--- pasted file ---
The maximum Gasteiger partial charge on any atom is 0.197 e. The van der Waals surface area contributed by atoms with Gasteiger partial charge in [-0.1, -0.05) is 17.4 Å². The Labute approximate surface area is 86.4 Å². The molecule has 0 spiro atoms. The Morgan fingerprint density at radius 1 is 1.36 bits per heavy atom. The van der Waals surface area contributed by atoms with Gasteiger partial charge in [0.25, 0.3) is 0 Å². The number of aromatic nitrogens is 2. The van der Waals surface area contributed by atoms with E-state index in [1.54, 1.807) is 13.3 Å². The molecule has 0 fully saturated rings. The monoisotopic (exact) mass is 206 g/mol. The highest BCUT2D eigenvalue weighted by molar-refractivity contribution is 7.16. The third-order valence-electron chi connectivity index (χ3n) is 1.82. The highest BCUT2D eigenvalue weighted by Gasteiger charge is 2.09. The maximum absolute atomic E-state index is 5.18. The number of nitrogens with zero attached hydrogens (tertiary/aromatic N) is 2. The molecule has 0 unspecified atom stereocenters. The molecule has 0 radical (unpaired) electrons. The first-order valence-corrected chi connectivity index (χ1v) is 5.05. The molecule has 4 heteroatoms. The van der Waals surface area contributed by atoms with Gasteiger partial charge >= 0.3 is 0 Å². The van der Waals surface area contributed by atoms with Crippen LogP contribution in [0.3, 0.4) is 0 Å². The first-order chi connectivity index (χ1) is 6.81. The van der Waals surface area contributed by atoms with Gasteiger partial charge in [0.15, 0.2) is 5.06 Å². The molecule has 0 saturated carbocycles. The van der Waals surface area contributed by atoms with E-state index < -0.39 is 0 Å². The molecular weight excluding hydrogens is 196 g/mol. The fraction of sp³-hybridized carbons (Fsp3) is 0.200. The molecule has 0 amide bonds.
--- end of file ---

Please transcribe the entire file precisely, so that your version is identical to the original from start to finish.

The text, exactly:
The maximum Gasteiger partial charge on any atom is 0.197 e. The van der Waals surface area contributed by atoms with Gasteiger partial charge in [-0.1, -0.05) is 17.4 Å². The Labute approximate surface area is 86.4 Å². The molecule has 0 spiro atoms. The Morgan fingerprint density at radius 1 is 1.36 bits per heavy atom. The van der Waals surface area contributed by atoms with Gasteiger partial charge in [0.25, 0.3) is 0 Å². The number of aromatic nitrogens is 2. The van der Waals surface area contributed by atoms with E-state index in [1.54, 1.807) is 13.3 Å². The molecule has 0 fully saturated rings. The monoisotopic (exact) mass is 206 g/mol. The highest BCUT2D eigenvalue weighted by molar-refractivity contribution is 7.16. The third-order valence-electron chi connectivity index (χ3n) is 1.82. The highest BCUT2D eigenvalue weighted by Gasteiger charge is 2.09. The maximum absolute atomic E-state index is 5.18. The number of nitrogens with zero attached hydrogens (tertiary/aromatic N) is 2. The molecule has 0 unspecified atom stereocenters. The molecule has 0 radical (unpaired) electrons. The first-order valence-corrected chi connectivity index (χ1v) is 5.05. The molecule has 4 heteroatoms. The van der Waals surface area contributed by atoms with Gasteiger partial charge >= 0.3 is 0 Å². The van der Waals surface area contributed by atoms with Crippen LogP contribution in [0.3, 0.4) is 0 Å². The first-order chi connectivity index (χ1) is 6.81. The van der Waals surface area contributed by atoms with Gasteiger partial charge in [0.15, 0.2) is 5.06 Å². The molecule has 0 saturated carbocycles. The van der Waals surface area contributed by atoms with E-state index < -0.39 is 0 Å². The molecular weight excluding hydrogens is 196 g/mol. The fraction of sp³-hybridized carbons (Fsp3) is 0.200. The molecule has 0 amide bonds.